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Budget cuts hit Iowa City schools

BY HOLLY HINES | OCTOBER 12, 2009 7:20 AM

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The Iowa City School District will need to use the majority of its reserve money to cover the roughly $5.6 million in cuts it faces after recent statewide budget reductions.

The slash comes after Gov. Chet Culver announced a 10 percent across-the-board cut statewide last week.

With the district using most of its $6.7 million in savings to comply with Culver’s cuts, officials said they will likely need to borrow money to offset operating and staffing costs from the district’s general fund, said Paul Bobek, the executive director of administrative services.

The district can borrow from other funds, such as the sales-tax fund, he said. Officials are unsure of the logistics, such as when the state will start withholding money and how much the district needs to borrow.

Other districts in Iowa facing similar cuts will also likely borrow money, said Assistant Superintendent Jim Behle.

“We’re very deeply concerned about the 2010-2011 school year,” he said.

Though district officials have the means to tackle immediate budget concerns, they are unsure how to fund the following school year, Behle said.

The state allocated the Iowa City School District a smaller increase in spending authority for next year than it usually receives — 2 percent compared with the traditional 4 percent.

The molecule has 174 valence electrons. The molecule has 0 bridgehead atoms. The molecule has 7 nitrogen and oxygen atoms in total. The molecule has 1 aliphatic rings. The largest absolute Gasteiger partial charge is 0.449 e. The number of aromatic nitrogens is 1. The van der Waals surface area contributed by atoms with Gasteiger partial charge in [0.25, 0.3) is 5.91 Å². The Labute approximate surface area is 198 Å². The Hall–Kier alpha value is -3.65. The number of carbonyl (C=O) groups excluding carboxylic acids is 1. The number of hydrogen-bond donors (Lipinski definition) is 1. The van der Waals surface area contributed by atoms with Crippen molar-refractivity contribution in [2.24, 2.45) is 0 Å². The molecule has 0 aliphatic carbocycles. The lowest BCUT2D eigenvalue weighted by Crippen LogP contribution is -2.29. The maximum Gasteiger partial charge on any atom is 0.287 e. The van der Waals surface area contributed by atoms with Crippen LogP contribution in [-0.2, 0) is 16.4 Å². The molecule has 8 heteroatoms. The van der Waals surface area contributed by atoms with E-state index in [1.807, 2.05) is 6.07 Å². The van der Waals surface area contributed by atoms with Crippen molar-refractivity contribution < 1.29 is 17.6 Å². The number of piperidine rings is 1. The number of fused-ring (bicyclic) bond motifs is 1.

And the district could receive even less than a 2 percent increase based on changing economic conditions, Behle said.

Spending authority is permission from the state regarding how much districts can spend. The state controls spending authority to help ensure communities that receive less tax money have the same opportunities as those receiving more, said Mike Cooper, a School Board member.

This change in spending authority means officials will have less freedom to raise property taxes, if necessary, he said.

Property taxes are one of three sources of income for the district, along with state funding and federal funding.

“We’ve got to figure out a way to spend less money,” Cooper said.

School Board members intend to discuss the budget cut at their meeting at 7 p.m. Tuesday, when Bobek is set to present an updated budget analysis and some projections, said School Board member Toni Cilek.

Board members and administrators plan to outline a process for addressing the cuts, she said, and they may also start making a tentative schedule of actions they need to take.

“We’ve got to be ready to move,” she said.


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